What does having World Routes in Las Vegas mean to the airport?
We last hosted World in 2013, a little more than a year after we opened Terminal 3 with its seven international gates. We’ve since added seven more international gates to keep up with growth. I’m excited for attendees in 2020 to see those first hand so they have a better understanding of this world-class facility.
Beyond that, I’m excited for people to see how much Las Vegas is changing. Next year we’ll open a new 65,000-seat stadium that will be home to the NFL’s Raiders and host concerts, college sports and other special events. The Las Vegas Convention Center expansion will also have opened its first phase. Our resort partners are constantly adding and evolving.
People who were last here for World Routes in 2013 – or even for Routes Americas just two years ago – will find many, many things that weren’t around during their most recent visit. It’s a really exciting time in Las Vegas.
Do you perceive any major challenges on the horizon?
There’s recently been talk of a coming recession. As a discretionary travel market, that’s always something that catches our attention so we’ll monitor how things progress economically both here and abroad.
The United Kingdom has long been our number one overseas market so Brexit and its potential impact on travellers is also something we’re watching closely. Our seats from the UK have already been reduced this year due to fleet changes at Virgin Atlantic, which is phasing out its 747s, as well as the withdrawal of Norwegian’s Gatwick service.
The British have been a great customer base for Las Vegas for decades so we want to ensure they’re still able to come here easily; anything that could potentially affect that is of concern.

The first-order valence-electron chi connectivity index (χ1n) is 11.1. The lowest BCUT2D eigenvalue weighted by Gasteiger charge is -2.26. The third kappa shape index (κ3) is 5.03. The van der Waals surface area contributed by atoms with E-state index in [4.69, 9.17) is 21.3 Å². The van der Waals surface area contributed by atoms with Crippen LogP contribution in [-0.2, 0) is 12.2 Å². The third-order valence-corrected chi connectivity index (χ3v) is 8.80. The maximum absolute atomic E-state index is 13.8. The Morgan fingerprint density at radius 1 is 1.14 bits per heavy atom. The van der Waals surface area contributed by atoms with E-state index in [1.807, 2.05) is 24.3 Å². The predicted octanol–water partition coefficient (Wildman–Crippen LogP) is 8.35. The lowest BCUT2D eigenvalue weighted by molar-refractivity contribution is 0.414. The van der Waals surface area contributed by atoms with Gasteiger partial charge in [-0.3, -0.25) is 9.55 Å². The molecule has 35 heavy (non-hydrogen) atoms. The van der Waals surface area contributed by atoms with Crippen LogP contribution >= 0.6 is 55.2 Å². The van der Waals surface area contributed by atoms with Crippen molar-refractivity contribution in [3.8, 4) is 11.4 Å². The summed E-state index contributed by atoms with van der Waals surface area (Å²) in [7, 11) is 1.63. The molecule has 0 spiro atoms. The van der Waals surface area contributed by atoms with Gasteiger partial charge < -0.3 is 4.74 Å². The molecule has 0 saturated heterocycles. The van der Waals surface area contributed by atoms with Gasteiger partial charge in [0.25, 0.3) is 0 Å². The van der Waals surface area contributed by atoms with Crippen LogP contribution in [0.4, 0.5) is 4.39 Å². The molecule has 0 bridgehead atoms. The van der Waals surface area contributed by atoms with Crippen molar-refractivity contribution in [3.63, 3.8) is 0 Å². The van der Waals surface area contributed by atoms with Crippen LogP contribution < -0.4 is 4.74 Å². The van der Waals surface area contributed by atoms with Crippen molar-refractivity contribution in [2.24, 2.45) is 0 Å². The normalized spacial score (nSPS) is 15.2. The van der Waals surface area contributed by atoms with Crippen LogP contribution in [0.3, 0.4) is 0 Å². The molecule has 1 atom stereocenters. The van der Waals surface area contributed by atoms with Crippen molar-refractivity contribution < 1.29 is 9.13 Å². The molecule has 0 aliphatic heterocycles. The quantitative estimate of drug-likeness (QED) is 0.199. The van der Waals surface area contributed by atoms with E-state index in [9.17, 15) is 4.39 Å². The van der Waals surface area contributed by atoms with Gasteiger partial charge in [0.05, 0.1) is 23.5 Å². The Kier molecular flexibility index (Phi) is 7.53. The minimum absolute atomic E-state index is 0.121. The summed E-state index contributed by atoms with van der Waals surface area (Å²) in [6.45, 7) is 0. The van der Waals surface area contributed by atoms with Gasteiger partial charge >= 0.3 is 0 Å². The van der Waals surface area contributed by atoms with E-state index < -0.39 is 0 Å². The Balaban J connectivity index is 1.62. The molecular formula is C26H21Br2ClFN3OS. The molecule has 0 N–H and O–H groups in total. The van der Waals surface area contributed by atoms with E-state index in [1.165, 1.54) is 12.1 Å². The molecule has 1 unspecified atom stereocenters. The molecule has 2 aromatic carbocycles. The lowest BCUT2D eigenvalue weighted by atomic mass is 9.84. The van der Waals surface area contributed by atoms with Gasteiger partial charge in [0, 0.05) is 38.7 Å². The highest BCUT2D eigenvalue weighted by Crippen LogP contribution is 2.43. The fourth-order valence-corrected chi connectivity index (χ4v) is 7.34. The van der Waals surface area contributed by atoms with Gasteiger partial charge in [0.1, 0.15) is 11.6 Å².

What is your main marketing message when discussing new air services?
We’ll focus on what’s new in the destination. We’ll focus on the convenience LAS offers in comparison to other US gateways, particularly for people who are headed here to begin their time in the US.
We’ll also make international visitors aware of the many great experiences that are a short trip away from Las Vegas. Our many national parks, the Grand Canyon, Hoover Dam – these are attractions that interest visitors from around the world, and LAS is the closest gateway to reach those experiences.
Are there any other topics you would like to make the Routes readership aware of?
LAS is at the forefront of testing the latest security screening technology and procedures. Much like Schiphol Airport in Amsterdam, we are now a functional live testing ground thanks to the Transportation Security Administration designating LAS as an Innovation Airport. This ensures we’ll be trying out some of the latest and greatest devices and processes that we believe will enhance the passenger experience in the months and years to come.